One specific AMR problem with global spread affecting both animals and humans is the extended-spectrum beta-lactamase (ESBL)-producing E. coli [2]. These bacteria are resistant to penicillins, cephalosporins, and aztreonam mainly due to the production of CTX-M, TEM and SHV β-lactamases which are encoded by blaCTX-M, blaSHV, and blaTEM genes, respectively. These genes can be plasmid-mediated or expressed chromosomally. Among these three, CTX-M-enzymes have become the most widespread type of ESBL in animals and humans. The name CTX reflects the potent hydrolytic activity of these β-lactamases against cefotaxime and they are not very closely related to TEM or SHV β-lactamases [3, 4].

The presence of ESBL-producing E. coli (ESBL-EC) in food animal production systems poses public health concern since it can be transmitted to humans via the food chain [5, 6]. Transmission of ESBL-EC in broiler farming was described previously wherein farm workers shared the same plasmid family and E. coli sequence type with broiler isolates [7]. Human infection due to ESBL-producing bacteria is associated with increased mortality, morbidity, high cost of hospitalization, and delay in appropriate therapy [2].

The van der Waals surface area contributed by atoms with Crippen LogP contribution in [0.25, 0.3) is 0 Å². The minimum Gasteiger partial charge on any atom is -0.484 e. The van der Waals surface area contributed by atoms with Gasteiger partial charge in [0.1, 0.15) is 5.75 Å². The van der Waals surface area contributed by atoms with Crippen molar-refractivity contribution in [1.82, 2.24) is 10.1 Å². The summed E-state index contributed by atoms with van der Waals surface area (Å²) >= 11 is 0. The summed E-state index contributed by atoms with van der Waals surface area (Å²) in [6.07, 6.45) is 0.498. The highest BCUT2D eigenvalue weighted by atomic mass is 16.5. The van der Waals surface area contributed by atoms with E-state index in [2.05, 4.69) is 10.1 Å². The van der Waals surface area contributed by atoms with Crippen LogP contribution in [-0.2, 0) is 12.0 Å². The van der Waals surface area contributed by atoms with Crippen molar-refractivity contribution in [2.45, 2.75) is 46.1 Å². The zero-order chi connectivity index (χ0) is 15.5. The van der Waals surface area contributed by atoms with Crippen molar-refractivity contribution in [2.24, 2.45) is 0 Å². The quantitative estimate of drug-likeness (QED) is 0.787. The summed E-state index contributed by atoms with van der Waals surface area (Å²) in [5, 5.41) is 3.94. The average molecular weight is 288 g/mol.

Currently, there is a lack of information on the occurrence of ESBL Enterobacteriaceae in broiler farms in the Philippines unlike the regular antimicrobial resistance surveillance program among humans in various hospitals in the country in the past decades [8, 9, 10]. The identification of the presence of ESBL genes in isolates from broiler farms will be useful in formulating evidence-based policies on mitigating antimicrobial resistance.

Hence, this study determined the prevalence and distribution of extended- spectrum β-lactamase-encoding genes, blaCTX-M, blaSHV, blaTEM among ESBL-EC isolates from commercial broiler farms in Luzon, Philippines.

Results

Prevalence of ESBL E. coli in farms and samples

The prevalence of ESBL E.coli in the selected farms was 66. 67% (52/78). There is no significant difference in the farm prevalence in four provinces. A total of 69 (44.23%) ESBL-EC were isolated and these came from 47 pooled cloacal swab (60.26%) and 22 boot swab (28.21%) samples from broilers farms in Luzon, Philippines (Table 1). There is a significant difference in the prevalence between cloacal swab and boot swab samples (p < 0.05), with lower ESBL-EC isolates recovered from the latter.
Table 1

Prevalence of ESBL-producing E. coli in broiler farms (n = 78) in selected provinces in Luzon

Farm/Samples

No. of Positives

Prevalence %

95% Confidence Interval

P Value*

Lower

Upper

Farm

52

66.67

55.08

76.94

 

 Province 1

4

44.44

13.70

78.80

 

 Province 2

26

66.67

49.78

80.91

 

 Province 3

16

80.00

56.34

94.27

 

 Province 4

6

60.00

26.24

87.84

 

Pooled Cloacal Swabs

47

60.26

48.54

71.17

< 0.0001

Boot Swabs

22

28.21

18.59

39.53

 

* There is a significant difference in the prevalence between cloacal and boot swab samples

Antimicrobial resistance profile of isolates